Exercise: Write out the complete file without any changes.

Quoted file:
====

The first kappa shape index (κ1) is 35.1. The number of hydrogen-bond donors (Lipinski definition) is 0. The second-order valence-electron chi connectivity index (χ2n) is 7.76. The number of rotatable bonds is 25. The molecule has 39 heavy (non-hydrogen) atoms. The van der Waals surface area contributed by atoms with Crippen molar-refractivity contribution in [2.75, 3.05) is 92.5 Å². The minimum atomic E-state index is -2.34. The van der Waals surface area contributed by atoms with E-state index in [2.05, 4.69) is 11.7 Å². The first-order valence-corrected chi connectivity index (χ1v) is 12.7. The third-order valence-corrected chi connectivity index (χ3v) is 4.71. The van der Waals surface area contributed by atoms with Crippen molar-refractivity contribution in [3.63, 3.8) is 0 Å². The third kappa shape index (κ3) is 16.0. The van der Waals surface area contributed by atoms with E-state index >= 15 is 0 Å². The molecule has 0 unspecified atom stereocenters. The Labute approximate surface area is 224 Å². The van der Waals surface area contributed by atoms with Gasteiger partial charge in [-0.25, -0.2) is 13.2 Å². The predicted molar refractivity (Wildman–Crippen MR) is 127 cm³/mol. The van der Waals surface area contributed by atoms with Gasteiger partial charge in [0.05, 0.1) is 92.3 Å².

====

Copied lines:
The first kappa shape index (κ1) is 35.1. The number of hydrogen-bond donors (Lipinski definition) is 0. The second-order valence-electron chi connectivity index (χ2n) is 7.76. The number of rotatable bonds is 25. The molecule has 39 heavy (non-hydrogen) atoms. The van der Waals surface area contributed by atoms with Crippen molar-refractivity contribution in [2.75, 3.05) is 92.5 Å². The minimum atomic E-state index is -2.34. The van der Waals surface area contributed by atoms with E-state index in [2.05, 4.69) is 11.7 Å². The first-order valence-corrected chi connectivity index (χ1v) is 12.7. The third-order valence-corrected chi connectivity index (χ3v) is 4.71. The van der Waals surface area contributed by atoms with Crippen molar-refractivity contribution in [3.63, 3.8) is 0 Å². The third kappa shape index (κ3) is 16.0. The van der Waals surface area contributed by atoms with E-state index >= 15 is 0 Å². The molecule has 0 unspecified atom stereocenters. The Labute approximate surface area is 224 Å². The van der Waals surface area contributed by atoms with Gasteiger partial charge in [-0.25, -0.2) is 13.2 Å². The predicted molar refractivity (Wildman–Crippen MR) is 127 cm³/mol. The van der Waals surface area contributed by atoms with Gasteiger partial charge in [0.05, 0.1) is 92.3 Å².